First, I will use the win_copy module to copy the SSL certificate file to the target server. This is necessary because the certificate file needs to be accessible on the server in order to be imported. Here’s the playbook task that performs this step:


This task uses the win_copy module to copy the certificate file from the source path to the target path. The src and dest options specify the source and destination paths, respectively. Make sure to replace certificate_source_path, certificate_name, certificate_file_extension, and certificate_target_path with the actual values for your certificate.

Step 2: Importing the PFX Certificate

Next, I will use the win_pfx_certificate module to import the PFX certificate to the specified store. Here’s the playbook task that performs this step:


This task uses the win_pfx_certificate module to import the certificate located at the specified path. The password option specifies the password for the certificate, and the store option specifies the store where the certificate should be imported. The exportable option is set to yes to allow the private key to be exportable, and the force option is set to yes to overwrite the certificate if it already exists in the store.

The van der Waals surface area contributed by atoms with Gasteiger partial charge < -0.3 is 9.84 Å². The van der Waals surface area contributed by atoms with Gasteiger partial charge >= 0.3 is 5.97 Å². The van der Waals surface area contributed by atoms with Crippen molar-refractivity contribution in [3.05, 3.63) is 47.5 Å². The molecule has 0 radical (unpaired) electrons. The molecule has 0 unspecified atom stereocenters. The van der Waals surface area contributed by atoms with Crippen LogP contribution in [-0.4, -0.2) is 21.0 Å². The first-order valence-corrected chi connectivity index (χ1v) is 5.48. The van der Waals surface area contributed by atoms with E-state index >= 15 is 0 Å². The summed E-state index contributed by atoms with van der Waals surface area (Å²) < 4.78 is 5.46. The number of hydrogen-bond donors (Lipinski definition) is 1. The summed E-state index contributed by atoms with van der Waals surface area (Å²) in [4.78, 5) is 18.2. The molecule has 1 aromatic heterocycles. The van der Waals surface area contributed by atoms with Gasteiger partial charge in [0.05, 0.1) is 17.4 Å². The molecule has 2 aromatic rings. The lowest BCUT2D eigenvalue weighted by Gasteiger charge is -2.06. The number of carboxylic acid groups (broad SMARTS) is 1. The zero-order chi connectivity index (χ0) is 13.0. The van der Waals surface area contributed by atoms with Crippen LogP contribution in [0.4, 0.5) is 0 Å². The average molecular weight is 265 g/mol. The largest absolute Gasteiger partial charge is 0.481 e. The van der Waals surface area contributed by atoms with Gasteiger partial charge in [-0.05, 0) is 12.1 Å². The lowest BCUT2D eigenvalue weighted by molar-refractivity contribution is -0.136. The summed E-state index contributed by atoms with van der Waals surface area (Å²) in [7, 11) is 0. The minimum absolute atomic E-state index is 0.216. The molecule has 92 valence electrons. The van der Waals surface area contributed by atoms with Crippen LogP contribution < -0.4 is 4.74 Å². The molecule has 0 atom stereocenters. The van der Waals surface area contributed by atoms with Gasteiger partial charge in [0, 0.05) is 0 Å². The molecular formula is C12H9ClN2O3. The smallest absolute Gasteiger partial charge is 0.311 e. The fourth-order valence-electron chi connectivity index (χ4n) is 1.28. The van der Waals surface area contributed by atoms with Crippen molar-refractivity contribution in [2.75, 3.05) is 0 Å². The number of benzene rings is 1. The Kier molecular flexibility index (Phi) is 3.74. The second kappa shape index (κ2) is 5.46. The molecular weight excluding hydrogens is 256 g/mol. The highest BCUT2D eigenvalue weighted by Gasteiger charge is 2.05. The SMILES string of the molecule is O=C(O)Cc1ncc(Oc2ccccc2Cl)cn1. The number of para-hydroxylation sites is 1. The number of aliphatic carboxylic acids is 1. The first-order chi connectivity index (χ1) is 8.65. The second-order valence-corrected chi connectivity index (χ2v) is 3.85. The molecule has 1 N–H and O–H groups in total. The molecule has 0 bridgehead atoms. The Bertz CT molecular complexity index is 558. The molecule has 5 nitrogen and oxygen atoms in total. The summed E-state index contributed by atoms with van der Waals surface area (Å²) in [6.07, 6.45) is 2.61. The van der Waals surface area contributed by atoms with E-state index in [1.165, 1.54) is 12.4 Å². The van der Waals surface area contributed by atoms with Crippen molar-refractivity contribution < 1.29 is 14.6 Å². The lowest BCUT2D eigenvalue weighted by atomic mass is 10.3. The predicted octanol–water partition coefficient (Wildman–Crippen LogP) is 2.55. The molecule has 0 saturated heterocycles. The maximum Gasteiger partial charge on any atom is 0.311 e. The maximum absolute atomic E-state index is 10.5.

Step 3: Get imported certificate

I will use the win_certificate module to retrieve the imported certificate from the specified certificate store on the target Windows server. The name and store options specify the name and store of the certificate to be retrieved.

The register option stores the result of this task in a variable called imported_certificate, which can then be used in subsequent tasks.


This task is useful as I need to use the certificate in other tasks, such as binding it to an IIS website.

Step 4: Binding the Certificate to the Websites

Now that the certificate has been imported, we can bind it to the websites. To do this, I will use the win_iis_website_binding module. Here’s the playbook task that performs this step: